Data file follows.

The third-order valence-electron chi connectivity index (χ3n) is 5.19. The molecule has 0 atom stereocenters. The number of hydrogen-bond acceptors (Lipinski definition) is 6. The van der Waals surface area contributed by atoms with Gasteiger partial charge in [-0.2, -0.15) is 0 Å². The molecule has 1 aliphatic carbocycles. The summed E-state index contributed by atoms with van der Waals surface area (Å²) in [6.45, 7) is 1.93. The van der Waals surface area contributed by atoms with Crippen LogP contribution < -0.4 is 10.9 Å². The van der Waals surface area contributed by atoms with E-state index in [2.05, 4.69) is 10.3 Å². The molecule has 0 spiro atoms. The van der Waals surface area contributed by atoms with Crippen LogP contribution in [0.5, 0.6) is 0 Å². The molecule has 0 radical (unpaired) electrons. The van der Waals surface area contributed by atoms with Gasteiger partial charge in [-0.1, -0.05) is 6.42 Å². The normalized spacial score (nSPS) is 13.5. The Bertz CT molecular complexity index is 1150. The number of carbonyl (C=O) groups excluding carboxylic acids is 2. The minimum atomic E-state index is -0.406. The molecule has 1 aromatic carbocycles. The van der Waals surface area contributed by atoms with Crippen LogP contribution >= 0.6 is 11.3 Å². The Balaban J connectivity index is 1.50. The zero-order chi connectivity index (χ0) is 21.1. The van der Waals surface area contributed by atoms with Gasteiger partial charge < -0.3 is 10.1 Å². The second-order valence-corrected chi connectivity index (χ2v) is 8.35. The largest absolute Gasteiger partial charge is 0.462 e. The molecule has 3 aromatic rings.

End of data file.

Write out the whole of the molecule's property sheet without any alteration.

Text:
The third-order valence-electron chi connectivity index (χ3n) is 5.19. The molecule has 0 atom stereocenters. The number of hydrogen-bond acceptors (Lipinski definition) is 6. The van der Waals surface area contributed by atoms with Gasteiger partial charge in [-0.2, -0.15) is 0 Å². The molecule has 1 aliphatic carbocycles. The summed E-state index contributed by atoms with van der Waals surface area (Å²) in [6.45, 7) is 1.93. The van der Waals surface area contributed by atoms with Crippen LogP contribution < -0.4 is 10.9 Å². The van der Waals surface area contributed by atoms with E-state index in [2.05, 4.69) is 10.3 Å². The molecule has 0 spiro atoms. The van der Waals surface area contributed by atoms with Crippen LogP contribution in [0.5, 0.6) is 0 Å². The molecule has 0 radical (unpaired) electrons. The van der Waals surface area contributed by atoms with Gasteiger partial charge in [-0.1, -0.05) is 6.42 Å². The normalized spacial score (nSPS) is 13.5. The Bertz CT molecular complexity index is 1150. The number of carbonyl (C=O) groups excluding carboxylic acids is 2. The minimum atomic E-state index is -0.406. The molecule has 1 aromatic carbocycles. The van der Waals surface area contributed by atoms with Crippen LogP contribution >= 0.6 is 11.3 Å². The Balaban J connectivity index is 1.50. The zero-order chi connectivity index (χ0) is 21.1. The van der Waals surface area contributed by atoms with Gasteiger partial charge < -0.3 is 10.1 Å². The second-order valence-corrected chi connectivity index (χ2v) is 8.35. The largest absolute Gasteiger partial charge is 0.462 e. The molecule has 3 aromatic rings.